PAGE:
In the interview, I refer to the moment in time when I finally could see my belief in gender identity as a belief for the first time. It was this moment when I feel I moved out of experiencing this belief as absolute truth, and was able to "see" it from the outside looking in. I describe this moment as feeling like a pin came out of my head, which led to the whole belief system collapsing. Then immediately after this, I felt like I was leaving a cult. How else could I describe being in something so deep, that I could not see outside of it? At least when you are religious, you realize you hold beliefs, you understand you have a faith, and you consciously practice it. This was different. I had been in something that I did not know I was in. And in that moment, I came out of it.
This shift was absolutely critical, and profoundly alarming to me in a number of ways.
Once I could see that believing in gender identity was a belief, and that the concept of gender dysphoria was a different way to see it, I was able to recognize that I had experienced gender dysphoria in my own life. This idea was no longer sacred or untouchable—something I "could not know" inside of my child. I could understand this feeling and speak to it, and share that experience with my son—a feeling of being uncomfortable, not quite feeling like a girl or woman myself at different times in my childhood and throughout my life.
I also almost immediately rejected the category of "cisgender."
Once I found the Gender a Wider Lens podcast and other resources, I dove in, deep. To be honest, I had lived in almost absolute denial of the realities of medical intervention for my son. It is as if I saw the potential future of medical interventions as one dimensional. Similar to the one dimensional view the ideology paints your brain with, I had not let the reality of these interventions enter in. I had to convince myself that if it was what was best for my child, it would all be okay.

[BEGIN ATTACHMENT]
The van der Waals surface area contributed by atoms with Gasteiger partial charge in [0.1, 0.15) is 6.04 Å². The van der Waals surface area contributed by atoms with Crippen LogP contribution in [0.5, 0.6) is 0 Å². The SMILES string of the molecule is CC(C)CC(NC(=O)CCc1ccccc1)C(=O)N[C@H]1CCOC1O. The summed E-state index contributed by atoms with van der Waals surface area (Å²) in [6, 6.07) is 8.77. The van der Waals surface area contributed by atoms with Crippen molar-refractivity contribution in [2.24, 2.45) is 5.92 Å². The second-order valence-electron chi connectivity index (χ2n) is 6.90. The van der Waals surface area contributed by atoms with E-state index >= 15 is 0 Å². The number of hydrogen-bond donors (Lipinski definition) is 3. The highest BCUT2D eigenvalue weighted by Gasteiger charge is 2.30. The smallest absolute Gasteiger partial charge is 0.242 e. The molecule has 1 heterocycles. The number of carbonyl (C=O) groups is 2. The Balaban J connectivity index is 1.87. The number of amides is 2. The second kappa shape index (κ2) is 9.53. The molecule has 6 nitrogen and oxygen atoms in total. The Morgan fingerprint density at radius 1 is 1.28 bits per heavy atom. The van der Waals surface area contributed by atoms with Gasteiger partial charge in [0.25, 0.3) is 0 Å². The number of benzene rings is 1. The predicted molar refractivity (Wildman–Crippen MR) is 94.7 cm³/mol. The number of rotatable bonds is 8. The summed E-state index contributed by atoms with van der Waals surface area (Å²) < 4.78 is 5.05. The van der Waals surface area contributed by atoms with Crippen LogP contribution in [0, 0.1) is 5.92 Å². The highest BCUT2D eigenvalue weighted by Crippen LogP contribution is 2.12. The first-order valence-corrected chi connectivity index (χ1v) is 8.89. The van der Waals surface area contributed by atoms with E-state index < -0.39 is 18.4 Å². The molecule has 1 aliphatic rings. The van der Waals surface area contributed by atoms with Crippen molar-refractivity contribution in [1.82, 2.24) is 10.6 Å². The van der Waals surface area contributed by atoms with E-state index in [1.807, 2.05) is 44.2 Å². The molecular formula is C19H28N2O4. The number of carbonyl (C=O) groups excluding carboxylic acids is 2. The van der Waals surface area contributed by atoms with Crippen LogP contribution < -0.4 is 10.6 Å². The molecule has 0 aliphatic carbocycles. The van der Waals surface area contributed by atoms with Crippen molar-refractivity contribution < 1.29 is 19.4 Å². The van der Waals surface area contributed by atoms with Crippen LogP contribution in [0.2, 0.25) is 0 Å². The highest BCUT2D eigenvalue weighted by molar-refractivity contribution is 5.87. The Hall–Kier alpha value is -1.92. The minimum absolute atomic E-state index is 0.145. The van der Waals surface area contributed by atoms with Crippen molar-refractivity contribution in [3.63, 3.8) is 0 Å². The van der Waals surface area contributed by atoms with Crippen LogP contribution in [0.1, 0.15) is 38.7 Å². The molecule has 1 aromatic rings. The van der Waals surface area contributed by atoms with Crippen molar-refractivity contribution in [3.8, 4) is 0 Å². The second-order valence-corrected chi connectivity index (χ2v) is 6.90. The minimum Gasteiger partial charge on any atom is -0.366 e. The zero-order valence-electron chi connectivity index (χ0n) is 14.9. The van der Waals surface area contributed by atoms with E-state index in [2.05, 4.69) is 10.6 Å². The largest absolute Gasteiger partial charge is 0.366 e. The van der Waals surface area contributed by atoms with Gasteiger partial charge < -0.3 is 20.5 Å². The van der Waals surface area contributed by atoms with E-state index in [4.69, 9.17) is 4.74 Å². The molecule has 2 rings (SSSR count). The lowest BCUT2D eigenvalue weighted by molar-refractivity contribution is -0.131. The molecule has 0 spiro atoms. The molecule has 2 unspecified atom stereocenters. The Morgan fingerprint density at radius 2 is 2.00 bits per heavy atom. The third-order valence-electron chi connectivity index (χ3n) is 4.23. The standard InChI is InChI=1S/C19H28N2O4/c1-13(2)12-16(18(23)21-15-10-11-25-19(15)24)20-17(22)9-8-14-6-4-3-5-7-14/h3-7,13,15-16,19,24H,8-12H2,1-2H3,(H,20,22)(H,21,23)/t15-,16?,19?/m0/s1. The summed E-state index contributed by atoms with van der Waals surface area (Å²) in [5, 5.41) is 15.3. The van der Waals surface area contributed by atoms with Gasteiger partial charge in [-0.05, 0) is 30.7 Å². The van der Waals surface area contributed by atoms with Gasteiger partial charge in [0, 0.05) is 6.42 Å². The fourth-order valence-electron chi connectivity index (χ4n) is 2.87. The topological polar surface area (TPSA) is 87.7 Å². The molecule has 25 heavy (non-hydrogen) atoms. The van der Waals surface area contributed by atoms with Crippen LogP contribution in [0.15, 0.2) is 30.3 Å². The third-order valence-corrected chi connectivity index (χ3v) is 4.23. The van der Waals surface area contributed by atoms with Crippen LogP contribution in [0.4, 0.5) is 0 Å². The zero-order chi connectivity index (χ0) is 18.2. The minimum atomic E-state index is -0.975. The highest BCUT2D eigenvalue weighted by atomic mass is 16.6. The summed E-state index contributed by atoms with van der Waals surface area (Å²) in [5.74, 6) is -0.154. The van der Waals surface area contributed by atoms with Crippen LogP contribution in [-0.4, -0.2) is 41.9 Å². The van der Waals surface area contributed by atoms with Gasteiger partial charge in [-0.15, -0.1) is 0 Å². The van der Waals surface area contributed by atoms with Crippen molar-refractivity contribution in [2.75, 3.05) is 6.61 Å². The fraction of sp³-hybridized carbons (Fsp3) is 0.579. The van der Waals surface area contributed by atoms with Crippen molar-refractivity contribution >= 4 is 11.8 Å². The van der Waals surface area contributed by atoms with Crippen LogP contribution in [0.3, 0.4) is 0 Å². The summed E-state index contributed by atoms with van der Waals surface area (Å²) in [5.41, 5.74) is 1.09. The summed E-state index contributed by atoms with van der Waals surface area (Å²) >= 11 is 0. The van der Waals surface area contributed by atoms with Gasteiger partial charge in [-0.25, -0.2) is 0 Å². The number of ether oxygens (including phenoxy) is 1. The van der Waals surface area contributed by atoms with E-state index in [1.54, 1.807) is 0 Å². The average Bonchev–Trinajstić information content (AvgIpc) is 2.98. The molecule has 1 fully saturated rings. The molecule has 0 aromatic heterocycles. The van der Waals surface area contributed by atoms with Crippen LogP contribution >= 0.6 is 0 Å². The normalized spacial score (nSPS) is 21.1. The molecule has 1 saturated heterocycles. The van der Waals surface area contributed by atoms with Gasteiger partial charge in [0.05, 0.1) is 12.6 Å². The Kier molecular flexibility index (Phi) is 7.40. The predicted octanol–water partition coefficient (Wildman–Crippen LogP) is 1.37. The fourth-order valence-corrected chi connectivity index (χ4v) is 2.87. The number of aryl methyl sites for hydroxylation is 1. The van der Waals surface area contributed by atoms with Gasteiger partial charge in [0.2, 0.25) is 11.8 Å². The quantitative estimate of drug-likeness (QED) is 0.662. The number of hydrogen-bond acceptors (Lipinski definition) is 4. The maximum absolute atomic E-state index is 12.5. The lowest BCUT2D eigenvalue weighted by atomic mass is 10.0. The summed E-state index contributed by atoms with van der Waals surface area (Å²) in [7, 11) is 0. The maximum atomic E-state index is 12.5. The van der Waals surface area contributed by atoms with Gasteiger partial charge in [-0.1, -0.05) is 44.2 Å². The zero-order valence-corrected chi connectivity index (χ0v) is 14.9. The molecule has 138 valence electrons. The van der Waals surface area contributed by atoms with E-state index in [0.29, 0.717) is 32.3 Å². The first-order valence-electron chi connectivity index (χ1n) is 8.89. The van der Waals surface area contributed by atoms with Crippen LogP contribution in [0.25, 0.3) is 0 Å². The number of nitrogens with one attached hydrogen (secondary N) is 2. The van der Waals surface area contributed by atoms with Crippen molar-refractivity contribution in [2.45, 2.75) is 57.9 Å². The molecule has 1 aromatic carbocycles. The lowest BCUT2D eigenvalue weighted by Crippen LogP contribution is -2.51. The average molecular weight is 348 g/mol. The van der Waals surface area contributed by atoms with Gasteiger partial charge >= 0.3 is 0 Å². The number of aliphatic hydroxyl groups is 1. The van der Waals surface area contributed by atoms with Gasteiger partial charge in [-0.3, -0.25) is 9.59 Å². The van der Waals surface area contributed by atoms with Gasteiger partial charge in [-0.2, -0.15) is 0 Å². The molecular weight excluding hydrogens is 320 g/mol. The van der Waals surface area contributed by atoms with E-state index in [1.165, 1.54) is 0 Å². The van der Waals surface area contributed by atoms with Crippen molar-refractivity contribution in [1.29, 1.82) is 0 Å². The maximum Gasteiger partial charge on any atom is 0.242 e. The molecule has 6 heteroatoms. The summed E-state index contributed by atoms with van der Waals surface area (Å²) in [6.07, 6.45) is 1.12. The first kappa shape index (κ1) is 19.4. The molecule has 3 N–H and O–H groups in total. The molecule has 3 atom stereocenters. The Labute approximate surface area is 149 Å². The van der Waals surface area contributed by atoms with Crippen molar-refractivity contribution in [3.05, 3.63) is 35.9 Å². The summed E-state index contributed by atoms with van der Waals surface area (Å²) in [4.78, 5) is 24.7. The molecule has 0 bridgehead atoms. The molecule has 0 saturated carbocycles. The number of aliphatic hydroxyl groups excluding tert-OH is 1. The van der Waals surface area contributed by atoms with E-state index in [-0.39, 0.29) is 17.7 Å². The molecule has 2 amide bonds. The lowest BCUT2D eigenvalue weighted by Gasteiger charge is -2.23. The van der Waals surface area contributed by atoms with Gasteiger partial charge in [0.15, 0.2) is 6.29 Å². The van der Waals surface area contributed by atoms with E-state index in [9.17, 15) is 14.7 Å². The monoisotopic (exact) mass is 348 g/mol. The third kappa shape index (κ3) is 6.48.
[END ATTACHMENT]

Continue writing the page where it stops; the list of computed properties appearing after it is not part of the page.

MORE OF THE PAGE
What I had been told was that social transition was important to allow your child to "explore" their gender identity. Well, my child was not "exploring." He needed something to hold on to, and once he got it, he held on very tight. When I started to read about how social transition is not an exploration, but a major psychosocial intervention which leads directly to puberty blockers, and that 98% of children on puberty blockers go on to cross sex hormones, and that it is very likely they will go on to surgeries after that, I was absolutely horrified. This had been described to us as "exploration," "reversible," and a "pause button." Known side effects and complications were rarely, if ever, mentioned. The children could "always change their minds." All of it was lies.